State v. Eaton

Annotate this Case

569 P.2d 1114 (1977)

STATE of Utah, Plaintiff and Respondent, v. Fred L. EATON, Defendant and Appellant.

No. 14543.

Supreme Court of Utah.

September 22, 1977.

*1115 Fred L. Eaton, pro se.

Vernon B. Romney, Atty. Gen., Earl F. Dorius, Asst. Atty. Gen., Salt Lake City, for plaintiff and respondent.

CROCKETT, Justice:

Defendant Fred L. Eaton was convicted by a jury of unlawful distribution for value of a controlled substance,[1] to-wit: heroin. He attacks his conviction contending: (1) that improper remarks of the prosecutor had the effect of destroying his constitutional privilege of refusing to testify; and (2) that his conviction does not stand on a sound foundation of evidence because its pivotal aspect rested upon the testimony of a drug addict.

At about 1:00 p.m. on December 9, 1975, one Ken Goode, a heroin addict, who was then under the methadone cure treatment and was working as an undercover narcotics agent for the Ogden City Police, reported to Officers Bob Mosher, Bob Searle and Gerald Bennett that there would be a heroin purchase later that day at a certain Ogden residence. After conducting a search of him and his automobile, the officers furnished Goode with $200.00 and kept him under surveillance as he drove to the designated house to buy the heroin.

The next sequence of events as testified to by Mr. Goode is: that he entered the residence and saw one Albert Ross with whom he had spoken earlier about the proposed buy. He stated that after the defendant had entered the room, Ross asked him (Goode) if he was there for the eight balloons of heroin. When Goode replied that he was, Ross motioned to the defendant who placed the heroin on a table. Goode offered the $200.00 to Ross, but Ross told him to give the money to the defendant. He did so, picked up the heroin and took it back to the officers, who were watching and waiting for him. The defendant was then arrested and charged with the offense.

The error of principal concern here is defendant's claim of improper remarks of the prosecutor during his argument to the jury. The prosecutor stressed the fact that only the prosecution's key witness (the alleged buyer Ken Goode) and the defendant "really knows what took place in that house;" and then asked "... What does the defendant tell us?" He also stated that: "I listened to the entire defense in this case and never heard one shred of evidence from the defendant to prove any motive any reason that showed that Ken Goode was out to get blacks in this community."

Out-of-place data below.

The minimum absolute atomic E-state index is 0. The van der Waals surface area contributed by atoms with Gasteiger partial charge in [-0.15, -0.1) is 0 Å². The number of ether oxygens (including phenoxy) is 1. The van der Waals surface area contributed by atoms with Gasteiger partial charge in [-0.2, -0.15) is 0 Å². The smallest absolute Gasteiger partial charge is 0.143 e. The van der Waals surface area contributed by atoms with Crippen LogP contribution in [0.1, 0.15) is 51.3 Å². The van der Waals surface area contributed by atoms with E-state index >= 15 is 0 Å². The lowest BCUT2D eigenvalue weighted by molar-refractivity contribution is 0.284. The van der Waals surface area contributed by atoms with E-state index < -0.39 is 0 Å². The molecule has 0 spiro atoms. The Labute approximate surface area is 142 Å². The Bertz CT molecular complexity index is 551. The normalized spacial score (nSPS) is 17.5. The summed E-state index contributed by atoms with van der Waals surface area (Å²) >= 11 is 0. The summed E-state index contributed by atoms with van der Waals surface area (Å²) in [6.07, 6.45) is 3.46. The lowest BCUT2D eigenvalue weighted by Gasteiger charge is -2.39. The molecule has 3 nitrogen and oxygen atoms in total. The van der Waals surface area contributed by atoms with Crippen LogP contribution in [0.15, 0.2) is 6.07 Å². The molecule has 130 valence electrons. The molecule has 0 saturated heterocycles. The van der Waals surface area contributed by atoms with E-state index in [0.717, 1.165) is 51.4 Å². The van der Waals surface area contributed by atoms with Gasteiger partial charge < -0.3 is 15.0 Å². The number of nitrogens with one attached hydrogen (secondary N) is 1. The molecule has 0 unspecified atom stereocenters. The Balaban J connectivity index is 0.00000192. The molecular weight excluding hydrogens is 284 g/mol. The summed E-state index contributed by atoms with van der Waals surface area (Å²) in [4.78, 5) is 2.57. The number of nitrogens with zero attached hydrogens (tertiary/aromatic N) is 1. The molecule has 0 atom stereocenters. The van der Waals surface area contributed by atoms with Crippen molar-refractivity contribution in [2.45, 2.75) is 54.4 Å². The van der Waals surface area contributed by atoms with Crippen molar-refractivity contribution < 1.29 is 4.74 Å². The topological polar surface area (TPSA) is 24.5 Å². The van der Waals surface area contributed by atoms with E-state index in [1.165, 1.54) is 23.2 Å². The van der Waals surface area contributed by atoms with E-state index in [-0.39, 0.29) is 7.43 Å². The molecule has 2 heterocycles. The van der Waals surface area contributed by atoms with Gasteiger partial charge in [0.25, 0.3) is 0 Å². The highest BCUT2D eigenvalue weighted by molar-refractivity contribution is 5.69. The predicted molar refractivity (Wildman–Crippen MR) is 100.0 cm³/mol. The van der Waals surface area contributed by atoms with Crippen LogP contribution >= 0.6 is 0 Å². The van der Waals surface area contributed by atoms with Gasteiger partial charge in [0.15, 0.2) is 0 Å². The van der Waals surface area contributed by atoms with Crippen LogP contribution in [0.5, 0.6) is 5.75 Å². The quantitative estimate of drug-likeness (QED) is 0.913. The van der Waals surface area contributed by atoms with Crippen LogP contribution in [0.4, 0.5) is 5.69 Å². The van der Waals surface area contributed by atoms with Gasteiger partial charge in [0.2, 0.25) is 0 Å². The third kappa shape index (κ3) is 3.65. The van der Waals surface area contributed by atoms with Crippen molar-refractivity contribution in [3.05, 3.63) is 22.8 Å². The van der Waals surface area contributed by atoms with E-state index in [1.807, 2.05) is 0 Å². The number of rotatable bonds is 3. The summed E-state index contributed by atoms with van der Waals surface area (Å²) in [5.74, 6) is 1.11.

Defendant urges that the statements of the prosecutor had the effect of depriving him of his constitutional privilege of refusing to give evidence against himself.[2] In response thereto the state relies *1116 on the doctrine of State v. Kazda[3] that the prosecution has the right and the duty to analyze the whole evidence and to point out the strengths of its own case and the weaknesses in the defendant's.[4] We approve and reaffirm that duty and privilege of analyzing the whole evidence as a general proposition. However, there is a point beyond which it must not go in regard to the defendant's constitutional right just referred to; and this includes that it should not be impaired or destroyed by making comments on the failure of the defendant to take the witness stand.

It is to be noted that in the Kazda case, referred to above, the distinction we have just discussed was pointed out; and that although the prosecution did analyze the evidence, it made no such reference to the fact that the defendant did not testify as was done here. Upon a fair analysis of the prosecutor's remarks here, the conclusion cannot be escaped that it was but a thinly disguised attempt to do indirectly what the prosecutor knew could not properly be done directly: that is, to comment on the fact that the defendant had chosen not to take the witness stand; and to persuade the jury to draw inferences as to his guilt because of his exercise of that constitutional privilege.[5]

Accepting the proposition that the remarks complained of were improper, the question of more grave concern is whether, in the light of the total picture as presented in this case, that impropriety should be regarded as a prejudicial error and justify reversal of the conviction. We note our awareness that there should be no such reversal merely to criticize a prosecutor who, perhaps in the ardor of advocacy in the trial, oversteps the bounds of propriety, nor merely because error has been committed.[6]